Apple (APPL) made a big fuss over the Beatles on iTunes today, but the tech giant was all but silent as it released its lame duck "music social network" Ping onto the iPad this week. Which is too bad, because it looks like Ping may find a new, better life on the mobile devices.
For starters, Ping's competition diminishes greatly on the iPad. MySpace is in the midst of an identity crisis -- it barely has its act together, so the mobile initiatives are scattered at best. Facebook is focused on revolutionizing communications, but it still hasn't released an iPad app. Twitter has a slick iPad app, nice enough to influence its traditional website, but lacks the music focus or the easy multimedia access in Ping.
The biggest problem facing Ping is that music socialites have retrofitted the long-standing social networks to fit their needs. Those networks haven't adapted to the iPad, either by not doing a standalone app or making their websites iPad friendly, which gives Ping a huge advantage at the moment.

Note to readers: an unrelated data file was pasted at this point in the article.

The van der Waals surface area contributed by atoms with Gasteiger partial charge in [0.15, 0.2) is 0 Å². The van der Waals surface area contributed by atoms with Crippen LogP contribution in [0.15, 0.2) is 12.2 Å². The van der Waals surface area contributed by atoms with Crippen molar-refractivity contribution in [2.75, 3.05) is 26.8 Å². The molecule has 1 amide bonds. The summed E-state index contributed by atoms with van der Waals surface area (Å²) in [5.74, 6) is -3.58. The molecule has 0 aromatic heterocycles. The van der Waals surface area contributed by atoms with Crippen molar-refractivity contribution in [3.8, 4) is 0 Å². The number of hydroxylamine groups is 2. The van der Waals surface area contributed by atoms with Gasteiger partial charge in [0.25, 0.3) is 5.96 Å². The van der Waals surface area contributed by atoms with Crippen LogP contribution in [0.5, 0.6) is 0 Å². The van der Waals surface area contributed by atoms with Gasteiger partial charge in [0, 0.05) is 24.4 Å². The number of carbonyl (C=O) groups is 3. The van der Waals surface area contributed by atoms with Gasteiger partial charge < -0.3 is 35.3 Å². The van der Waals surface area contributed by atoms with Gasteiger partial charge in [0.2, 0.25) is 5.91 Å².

Furthermore, Ping doesn't require a download because it isn't an app. iPad users simply open iTunes on their iPad and see a Ping icon included along the bottom of the screen. From finding friends to liking music, everything from the home version is available. It is treated as another iTunes function, like Cover Flow or music searches, instead of a separate function.
And, believe it or not, iTunes can use as much promotion as possible. As my BNET colleague Erik Sherman notes, iTunes music digital and related sales are actually down -- making both the Beatles coup and Ping's move to mobile not only good, but essential.